The Edge of Our Bodies at the Guthrie, a beautiful coming-of-age story, and then Joan of Arc by Nautilus Music-Theater. I'm not sure if it could technically be called a one-woman show, there are beautiful voices and music coming from backstage, but the only person the audience sees in front of them is Jennifer Baldwin Peden of the famous Baldwin sisters (I saw her sister, Christina, most recently as Buttercup in H.M.S. Pinafore this summer). Jennifer narrates the story of Joan of Arc and also embodies her. It's a fascinating and inspirational story that I was only vaguely familiar with, and this 70-minute music-theater piece beautifully conveys her courage, spirit, doubts, and determination.
I saw my first Nautilus production at Fringe this summer and loved it, but this is the first regular season show I've seen. This is their first show produced in their tiny studio space in St. Paul's Lowertown neighborhood, and it was in fact designed for the space. It is without a doubt the smallest room in which I have ever seen theater; it's about the size of a living room. Two rows of chairs are lined up on either side of the room (seating about 40 people), with a catwalk stage running between them and two small stages on either end. It's incredibly intimate; no microphones needed (except when the disembodied voices portray accusers and are projected into opposite corners of the room). At times Jennifer was literally three feet in front of me singing. As I've said before, I find that there's something magical about the unamplified human voice, and when the voice is Jennifer's and you're three feet away from it, it's a pretty amazing experience. That's another benefit of such a small, intimate space; you're not just an observer watching the show, you're part of the experience.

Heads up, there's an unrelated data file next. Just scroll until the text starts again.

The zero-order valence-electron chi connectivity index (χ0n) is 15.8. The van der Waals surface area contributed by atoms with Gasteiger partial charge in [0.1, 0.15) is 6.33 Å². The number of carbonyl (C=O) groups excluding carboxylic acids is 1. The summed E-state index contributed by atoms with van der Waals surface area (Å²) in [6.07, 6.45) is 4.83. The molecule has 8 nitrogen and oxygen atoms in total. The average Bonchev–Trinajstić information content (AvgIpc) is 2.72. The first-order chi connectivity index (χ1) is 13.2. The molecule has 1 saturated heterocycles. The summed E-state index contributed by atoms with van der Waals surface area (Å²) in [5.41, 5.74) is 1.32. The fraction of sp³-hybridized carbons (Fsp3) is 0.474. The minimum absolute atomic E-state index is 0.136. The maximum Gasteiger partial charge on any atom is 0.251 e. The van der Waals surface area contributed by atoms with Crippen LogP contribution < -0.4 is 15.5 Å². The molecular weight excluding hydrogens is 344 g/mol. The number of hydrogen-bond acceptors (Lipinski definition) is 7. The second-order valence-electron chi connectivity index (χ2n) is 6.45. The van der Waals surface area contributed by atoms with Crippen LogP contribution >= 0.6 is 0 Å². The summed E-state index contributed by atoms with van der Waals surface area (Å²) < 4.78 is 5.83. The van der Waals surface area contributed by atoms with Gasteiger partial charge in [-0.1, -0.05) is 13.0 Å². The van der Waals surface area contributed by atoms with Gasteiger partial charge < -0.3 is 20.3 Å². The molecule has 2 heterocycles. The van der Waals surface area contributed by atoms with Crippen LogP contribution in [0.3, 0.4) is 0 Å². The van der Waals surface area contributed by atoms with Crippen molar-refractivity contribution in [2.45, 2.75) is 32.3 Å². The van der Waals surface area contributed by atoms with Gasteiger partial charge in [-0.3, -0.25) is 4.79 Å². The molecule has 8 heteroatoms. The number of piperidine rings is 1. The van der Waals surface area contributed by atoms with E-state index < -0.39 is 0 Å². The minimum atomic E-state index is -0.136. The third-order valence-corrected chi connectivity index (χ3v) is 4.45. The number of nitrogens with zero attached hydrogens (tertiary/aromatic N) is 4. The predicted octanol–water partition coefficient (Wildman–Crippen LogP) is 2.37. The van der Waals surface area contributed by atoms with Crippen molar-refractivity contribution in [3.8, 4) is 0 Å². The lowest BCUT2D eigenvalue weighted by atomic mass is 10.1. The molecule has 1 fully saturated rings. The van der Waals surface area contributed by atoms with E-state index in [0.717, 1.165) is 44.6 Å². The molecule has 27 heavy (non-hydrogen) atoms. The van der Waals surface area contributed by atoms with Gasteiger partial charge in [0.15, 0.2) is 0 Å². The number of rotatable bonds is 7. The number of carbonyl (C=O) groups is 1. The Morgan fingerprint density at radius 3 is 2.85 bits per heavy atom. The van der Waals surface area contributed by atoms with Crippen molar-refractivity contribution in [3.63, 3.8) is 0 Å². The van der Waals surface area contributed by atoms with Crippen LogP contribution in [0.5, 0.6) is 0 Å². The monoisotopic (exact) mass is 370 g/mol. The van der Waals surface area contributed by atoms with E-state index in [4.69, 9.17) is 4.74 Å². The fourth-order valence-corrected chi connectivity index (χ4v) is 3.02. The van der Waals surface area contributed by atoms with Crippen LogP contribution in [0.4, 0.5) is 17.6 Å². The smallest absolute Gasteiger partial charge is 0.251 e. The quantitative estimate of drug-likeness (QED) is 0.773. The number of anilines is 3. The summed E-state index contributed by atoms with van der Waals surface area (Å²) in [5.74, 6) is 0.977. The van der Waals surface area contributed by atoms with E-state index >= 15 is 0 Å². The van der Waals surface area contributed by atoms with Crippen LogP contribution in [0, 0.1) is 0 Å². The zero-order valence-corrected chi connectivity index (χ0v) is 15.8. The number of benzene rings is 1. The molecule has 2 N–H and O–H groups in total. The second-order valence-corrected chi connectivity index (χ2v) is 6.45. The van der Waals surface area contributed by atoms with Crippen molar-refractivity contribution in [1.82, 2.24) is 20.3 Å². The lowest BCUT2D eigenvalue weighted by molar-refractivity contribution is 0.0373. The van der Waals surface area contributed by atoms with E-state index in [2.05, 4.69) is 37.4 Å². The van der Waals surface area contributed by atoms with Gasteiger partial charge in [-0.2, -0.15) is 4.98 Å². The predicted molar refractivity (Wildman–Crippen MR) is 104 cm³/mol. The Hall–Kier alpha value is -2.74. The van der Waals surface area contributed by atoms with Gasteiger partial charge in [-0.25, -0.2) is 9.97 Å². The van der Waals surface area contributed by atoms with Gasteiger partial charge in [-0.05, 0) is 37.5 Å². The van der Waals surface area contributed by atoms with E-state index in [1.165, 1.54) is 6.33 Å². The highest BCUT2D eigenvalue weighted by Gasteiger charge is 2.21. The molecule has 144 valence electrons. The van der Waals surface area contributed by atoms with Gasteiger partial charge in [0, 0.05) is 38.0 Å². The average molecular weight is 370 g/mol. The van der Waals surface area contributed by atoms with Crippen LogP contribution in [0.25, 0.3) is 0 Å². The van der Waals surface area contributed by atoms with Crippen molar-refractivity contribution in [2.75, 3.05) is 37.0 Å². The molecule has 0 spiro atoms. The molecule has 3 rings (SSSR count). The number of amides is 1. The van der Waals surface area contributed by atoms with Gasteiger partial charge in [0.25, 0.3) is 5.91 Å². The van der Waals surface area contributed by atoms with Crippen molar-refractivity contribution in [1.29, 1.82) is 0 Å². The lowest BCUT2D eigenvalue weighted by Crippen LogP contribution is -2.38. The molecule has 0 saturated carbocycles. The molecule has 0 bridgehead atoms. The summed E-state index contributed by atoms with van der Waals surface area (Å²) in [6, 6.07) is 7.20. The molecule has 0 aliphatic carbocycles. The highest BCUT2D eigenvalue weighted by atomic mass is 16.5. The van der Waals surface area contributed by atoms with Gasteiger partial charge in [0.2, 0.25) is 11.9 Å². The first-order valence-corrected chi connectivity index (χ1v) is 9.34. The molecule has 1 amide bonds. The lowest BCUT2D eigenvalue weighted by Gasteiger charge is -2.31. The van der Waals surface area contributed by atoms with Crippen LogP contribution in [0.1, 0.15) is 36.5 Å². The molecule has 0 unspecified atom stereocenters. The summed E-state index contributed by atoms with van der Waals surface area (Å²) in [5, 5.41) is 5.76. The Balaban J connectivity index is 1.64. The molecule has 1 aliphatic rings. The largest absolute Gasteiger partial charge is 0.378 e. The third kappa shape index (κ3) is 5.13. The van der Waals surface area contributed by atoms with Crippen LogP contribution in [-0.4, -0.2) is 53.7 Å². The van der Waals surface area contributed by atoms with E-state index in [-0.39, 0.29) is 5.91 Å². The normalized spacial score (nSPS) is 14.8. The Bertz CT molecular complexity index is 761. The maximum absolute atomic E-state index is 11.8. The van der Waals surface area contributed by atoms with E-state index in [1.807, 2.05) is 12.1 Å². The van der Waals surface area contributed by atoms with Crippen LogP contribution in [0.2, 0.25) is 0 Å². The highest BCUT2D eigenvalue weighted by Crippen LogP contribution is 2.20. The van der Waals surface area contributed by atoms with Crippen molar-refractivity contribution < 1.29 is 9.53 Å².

Joan of Arc follows the historical and mythical figure as she enters battle for her native France and is captured by the English. She's put on trial for heresy (claiming that God and his saints and angels speak to her), wearing men's clothes, and generally being a strong woman who doesn't obey the conventions of the day (aka "a witch"). She's burned at the stake at the age of 19, as many such women were in 15th century Europe. I'm not sure about the idea of hearing voices, but this is a young woman of strong faith and conviction who helped her people at a time they needed it. The men in power feared her strength and conviction, and so ended her. Through the beautiful expressive music, Jennifer creates a picture of this young woman, clinging to her faith and overcoming her doubts, refusing to back down from what she believes.
At first it was a little disconcerting to hear the music (sung by Joel Liestman, JP Fitzgibbons, and Laurie Flanigan-Hegge, with Music Director Sonja Thompson on piano and Randall Davidson on cello) and not see the musicians. I kept turning my head, expecting to see the singers come out from behind the wall. But they never did; they're Joan's voices, even she couldn't see them. It was like being in her head and hearing the voices of the angels along with her. At times they went silent (when she renounced them as her accusers demanded), and you could feel the silence and Joan's loneliness, and her happiness and fulfillment when they returned to her.
This is what musical theater is to me. Not some big, loud, over-produced adaptation of a children's movie, but original, challenging, creative, moving. Or in the words of Nautilus Artistic Director and director of this piece, Ben Krywosz, "telling simple stories through songs that are musically expansive, favoring emotional realism over theatrical naturalism, and creating a dramaturgical context that requires an audience's involvement, even investment." The short run of the show closes this weekend. They're virtually sold out for the few remaining performances, but they said to call and they might be able to squeeze a few more chairs into the space. It's worth it.